I got a telegram tonight which said, "In honor of your birthday, I believe that you should get a rise in pay." Signed Roger. And then it said, "P.S.: My birthday's next month." But we are grateful to them, to Bobby Darin, and to Miss Carroll who was going to come, and to Miss Monroe who left a picture to come all the way East, and I can now retire from politics after having had "Happy Birthday" sung to me in such a sweet--[laughter].

I want you to know we are grateful to all of you. I want you to see the Vice President, who came up from Washington today-perhaps we could put a light over there. I once said that he has been part of every decision of this administration except Cuba, and I have claimed that. But we are glad to have him come up here, and he is sitting with Governor Stevenson--the Governor kept his deficit longer than we did, but we are very proud to have him there. The Attorney General, who is related to me. And there's three or four other members of the family. One of the things which--and Peter.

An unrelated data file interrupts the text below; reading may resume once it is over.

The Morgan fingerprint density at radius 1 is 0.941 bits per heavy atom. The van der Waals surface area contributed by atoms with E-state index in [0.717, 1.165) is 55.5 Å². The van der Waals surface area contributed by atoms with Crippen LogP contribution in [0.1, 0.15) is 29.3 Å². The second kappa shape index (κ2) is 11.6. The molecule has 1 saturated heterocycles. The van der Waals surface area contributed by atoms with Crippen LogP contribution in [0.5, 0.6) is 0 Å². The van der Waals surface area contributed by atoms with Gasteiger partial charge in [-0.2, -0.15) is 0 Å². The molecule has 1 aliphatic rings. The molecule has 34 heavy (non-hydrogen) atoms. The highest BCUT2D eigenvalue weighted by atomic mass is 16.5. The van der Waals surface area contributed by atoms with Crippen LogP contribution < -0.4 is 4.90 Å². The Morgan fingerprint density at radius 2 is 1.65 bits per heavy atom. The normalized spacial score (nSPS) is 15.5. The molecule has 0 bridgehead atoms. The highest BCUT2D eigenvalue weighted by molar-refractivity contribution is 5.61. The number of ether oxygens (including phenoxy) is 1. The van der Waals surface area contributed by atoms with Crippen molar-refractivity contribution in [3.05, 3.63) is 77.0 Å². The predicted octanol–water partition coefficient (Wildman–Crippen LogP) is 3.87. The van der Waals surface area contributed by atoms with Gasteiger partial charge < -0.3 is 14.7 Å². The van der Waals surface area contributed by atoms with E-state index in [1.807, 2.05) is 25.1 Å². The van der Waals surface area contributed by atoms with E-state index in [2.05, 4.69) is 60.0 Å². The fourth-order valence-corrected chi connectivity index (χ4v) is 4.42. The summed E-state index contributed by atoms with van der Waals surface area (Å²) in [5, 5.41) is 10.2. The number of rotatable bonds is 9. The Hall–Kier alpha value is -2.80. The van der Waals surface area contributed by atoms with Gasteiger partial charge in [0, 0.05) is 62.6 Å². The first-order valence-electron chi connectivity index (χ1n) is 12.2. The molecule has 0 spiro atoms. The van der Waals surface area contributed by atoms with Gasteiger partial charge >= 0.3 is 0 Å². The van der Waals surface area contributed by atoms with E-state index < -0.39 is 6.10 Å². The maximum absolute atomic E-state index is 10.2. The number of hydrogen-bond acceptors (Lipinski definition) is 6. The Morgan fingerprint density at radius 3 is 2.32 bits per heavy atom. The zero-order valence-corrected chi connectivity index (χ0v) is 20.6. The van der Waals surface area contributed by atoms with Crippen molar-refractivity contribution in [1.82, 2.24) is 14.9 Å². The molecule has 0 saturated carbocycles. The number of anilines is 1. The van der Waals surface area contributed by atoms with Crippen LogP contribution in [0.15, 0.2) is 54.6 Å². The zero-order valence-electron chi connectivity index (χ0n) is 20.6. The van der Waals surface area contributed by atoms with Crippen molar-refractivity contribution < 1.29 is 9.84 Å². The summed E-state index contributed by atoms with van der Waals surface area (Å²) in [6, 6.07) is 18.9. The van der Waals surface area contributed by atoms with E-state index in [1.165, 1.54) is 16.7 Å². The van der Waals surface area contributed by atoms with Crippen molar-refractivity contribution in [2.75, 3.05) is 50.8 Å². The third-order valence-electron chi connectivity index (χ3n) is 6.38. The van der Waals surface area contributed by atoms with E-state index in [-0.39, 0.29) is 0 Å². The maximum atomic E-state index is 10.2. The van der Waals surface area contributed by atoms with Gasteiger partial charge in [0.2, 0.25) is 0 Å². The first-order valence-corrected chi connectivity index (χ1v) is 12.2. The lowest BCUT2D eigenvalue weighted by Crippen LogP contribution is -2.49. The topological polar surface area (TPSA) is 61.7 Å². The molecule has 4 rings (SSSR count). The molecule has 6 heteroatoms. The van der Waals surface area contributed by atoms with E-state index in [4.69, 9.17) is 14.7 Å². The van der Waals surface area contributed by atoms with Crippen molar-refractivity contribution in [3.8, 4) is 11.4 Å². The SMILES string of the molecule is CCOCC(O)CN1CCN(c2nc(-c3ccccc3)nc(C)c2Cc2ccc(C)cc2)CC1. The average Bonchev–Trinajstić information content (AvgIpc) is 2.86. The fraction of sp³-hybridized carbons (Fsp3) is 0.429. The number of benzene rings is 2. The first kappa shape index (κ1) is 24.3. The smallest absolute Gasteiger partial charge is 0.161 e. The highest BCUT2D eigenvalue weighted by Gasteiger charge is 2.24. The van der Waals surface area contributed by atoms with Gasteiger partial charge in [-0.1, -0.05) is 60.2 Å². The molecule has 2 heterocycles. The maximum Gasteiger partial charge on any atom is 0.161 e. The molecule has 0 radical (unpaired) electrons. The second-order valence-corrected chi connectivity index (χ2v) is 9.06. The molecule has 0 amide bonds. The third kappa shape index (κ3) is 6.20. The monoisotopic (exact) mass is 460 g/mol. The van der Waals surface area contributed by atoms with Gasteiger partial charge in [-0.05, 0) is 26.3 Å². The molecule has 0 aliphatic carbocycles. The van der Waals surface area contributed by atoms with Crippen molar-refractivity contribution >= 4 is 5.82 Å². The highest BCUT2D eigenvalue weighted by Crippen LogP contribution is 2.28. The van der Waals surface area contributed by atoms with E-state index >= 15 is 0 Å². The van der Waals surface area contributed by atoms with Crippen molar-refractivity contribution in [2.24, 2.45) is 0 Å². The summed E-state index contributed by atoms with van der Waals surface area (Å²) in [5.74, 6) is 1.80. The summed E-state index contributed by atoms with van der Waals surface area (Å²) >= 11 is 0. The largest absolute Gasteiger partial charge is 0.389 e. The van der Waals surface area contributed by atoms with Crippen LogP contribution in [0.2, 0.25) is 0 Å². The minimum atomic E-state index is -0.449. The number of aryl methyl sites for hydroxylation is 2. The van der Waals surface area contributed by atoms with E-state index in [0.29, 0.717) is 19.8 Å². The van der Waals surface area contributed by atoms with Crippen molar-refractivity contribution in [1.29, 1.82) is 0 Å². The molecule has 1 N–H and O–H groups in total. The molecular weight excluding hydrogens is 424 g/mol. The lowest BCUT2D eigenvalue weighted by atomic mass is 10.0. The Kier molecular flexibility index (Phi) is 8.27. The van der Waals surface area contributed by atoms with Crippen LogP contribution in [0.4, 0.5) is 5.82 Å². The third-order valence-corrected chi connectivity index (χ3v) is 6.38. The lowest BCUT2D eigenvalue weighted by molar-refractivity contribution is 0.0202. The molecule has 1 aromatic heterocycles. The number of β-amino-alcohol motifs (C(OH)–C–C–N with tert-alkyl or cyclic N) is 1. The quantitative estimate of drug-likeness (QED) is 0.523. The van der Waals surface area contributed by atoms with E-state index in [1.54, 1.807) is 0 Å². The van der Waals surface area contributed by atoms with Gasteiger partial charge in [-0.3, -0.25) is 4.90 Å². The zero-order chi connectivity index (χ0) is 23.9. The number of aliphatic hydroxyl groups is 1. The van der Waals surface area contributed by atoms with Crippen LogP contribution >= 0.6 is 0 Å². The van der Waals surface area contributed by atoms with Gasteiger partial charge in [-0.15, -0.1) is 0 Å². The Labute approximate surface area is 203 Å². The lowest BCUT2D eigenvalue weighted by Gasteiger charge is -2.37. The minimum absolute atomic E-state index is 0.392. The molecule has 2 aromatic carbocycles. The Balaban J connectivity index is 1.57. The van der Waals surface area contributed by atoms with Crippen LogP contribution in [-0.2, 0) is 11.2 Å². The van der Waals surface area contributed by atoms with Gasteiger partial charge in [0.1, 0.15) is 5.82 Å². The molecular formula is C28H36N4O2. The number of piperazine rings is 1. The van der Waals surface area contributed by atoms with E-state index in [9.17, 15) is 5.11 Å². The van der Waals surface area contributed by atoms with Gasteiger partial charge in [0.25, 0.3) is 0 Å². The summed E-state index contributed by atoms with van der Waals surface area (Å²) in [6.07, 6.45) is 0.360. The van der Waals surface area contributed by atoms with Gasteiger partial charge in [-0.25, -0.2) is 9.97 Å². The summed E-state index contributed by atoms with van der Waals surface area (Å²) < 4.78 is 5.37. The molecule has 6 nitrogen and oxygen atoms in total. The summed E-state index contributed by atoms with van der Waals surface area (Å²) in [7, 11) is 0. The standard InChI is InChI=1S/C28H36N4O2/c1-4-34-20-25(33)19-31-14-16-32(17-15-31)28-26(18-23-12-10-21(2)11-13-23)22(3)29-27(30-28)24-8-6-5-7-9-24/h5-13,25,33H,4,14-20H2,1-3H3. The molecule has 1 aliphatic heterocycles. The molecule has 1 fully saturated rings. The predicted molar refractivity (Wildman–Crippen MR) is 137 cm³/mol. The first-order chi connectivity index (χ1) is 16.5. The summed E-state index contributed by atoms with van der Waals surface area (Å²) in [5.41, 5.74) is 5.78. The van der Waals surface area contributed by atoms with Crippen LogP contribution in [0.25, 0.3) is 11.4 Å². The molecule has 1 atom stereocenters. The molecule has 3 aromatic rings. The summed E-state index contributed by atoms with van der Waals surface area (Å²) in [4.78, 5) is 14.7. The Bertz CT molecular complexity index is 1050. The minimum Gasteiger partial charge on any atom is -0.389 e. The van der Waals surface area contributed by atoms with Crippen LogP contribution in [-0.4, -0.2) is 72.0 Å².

I want to just say a final word. Somebody said this is an off-year, and therefore you must wonder why you have been so abused and the money taken in such large quantities. Let me say it very briefly, and that is that there is no such thing as an off-year. This country depends upon the easy and close coordination between the Congress and the President. Our powers are separate. The branches are equal. It is a difficult system to operate. Winston Churchill once said, "Democracy is the worst form of government, except for all the other systems that have been tried." Ours is the most difficult in many ways to operate, and yet time after time, on issues of the most vital importance to our country, we win or lose by one or two votes. Last January a year ago, when Sam Rayburn was at the height of his power on the most basic issue, of whether our legislation would go to the floor of the House, we won by six votes. We passed an agricultural bill to the floor of the House the other day by one vote in the House, lost it by one vote in the Senate.